The African Catholic Bishop of Yendi, Vincent Sowah Boi-Nai SVD, hailed for his peace-building efforts in Ghana, says violent protests against an anti-Islam film produced in the US would not be condoned by the large Muslim community in his homeland diocese of Yendi, reports The Southern Cross.
“Violence is not accepted by Muslims in Ghana and they do what they can to prevent this violence from infiltrating the country,” Bishop of Yendi Vincent Sowah Boi-Nai SVD told the paper during a visit to Adelaide last month.
A leading figure in Christian-Muslim peace talks, Bishop Boi-Nai addressed a forum in the city on the Building Bridges project between Catholic and Muslim communities and the Catholic Mission work in Ghana.
In his first visit to Australia, Bishop Boi-Nai said retributive anti-American violence carried out by extremists across the Muslim world following the September You Tube preview of The Innocence of Muslims was condemned by the majority of Muslims living and working in Yendi, a diocese where Catholics constitute 1.6 per cent of the population.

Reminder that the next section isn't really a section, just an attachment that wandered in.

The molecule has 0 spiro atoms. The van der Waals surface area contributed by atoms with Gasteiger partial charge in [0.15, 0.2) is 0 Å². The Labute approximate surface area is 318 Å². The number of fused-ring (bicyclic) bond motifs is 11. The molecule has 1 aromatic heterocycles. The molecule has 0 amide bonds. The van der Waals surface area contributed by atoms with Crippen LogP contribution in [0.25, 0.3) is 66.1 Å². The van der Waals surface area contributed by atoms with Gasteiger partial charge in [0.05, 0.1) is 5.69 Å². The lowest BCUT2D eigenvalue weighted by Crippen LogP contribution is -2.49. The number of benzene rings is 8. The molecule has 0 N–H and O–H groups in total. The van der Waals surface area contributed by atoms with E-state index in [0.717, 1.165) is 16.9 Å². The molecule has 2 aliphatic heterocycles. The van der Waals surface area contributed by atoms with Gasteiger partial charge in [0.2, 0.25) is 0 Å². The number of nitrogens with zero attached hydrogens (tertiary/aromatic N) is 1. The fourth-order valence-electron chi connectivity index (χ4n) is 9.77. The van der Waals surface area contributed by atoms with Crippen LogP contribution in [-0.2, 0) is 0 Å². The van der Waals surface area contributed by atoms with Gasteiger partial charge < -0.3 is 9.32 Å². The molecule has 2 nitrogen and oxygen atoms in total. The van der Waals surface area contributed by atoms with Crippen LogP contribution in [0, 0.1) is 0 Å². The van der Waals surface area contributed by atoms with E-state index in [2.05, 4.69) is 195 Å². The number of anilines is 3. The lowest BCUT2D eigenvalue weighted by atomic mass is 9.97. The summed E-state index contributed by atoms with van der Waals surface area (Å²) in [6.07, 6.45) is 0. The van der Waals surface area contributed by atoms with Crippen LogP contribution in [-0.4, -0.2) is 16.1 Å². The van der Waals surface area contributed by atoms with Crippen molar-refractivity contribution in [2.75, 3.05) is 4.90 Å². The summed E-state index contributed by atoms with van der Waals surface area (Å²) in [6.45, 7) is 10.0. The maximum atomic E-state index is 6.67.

“You can not solve violence with violence because it only creates more violence,” said Bishop Boi-Nai. He said the success of peace building efforts required a delicate balance between freedom of speech and tolerance and respect for different religions.
“What we are seeing is that despite all these different perspectives that we have, we should go beyond that and strive to see what unites us together as people.”
The Bishop was the first appointed to the newly created Yendi Diocese in 1999 at a time when the predominantly Muslim town was under attack by an inter-ethnic conflict between the Dagombas and Kokombas groups.
The conflict mainly over chieftaincy led to the vandalisation of the Yendi Cathedral and burning of the Church’s three vehicles amid claims the Church was supporting one clan over the other.
FULL STORY Ghanaian peace-maker in Adelaide (The Southern Cross)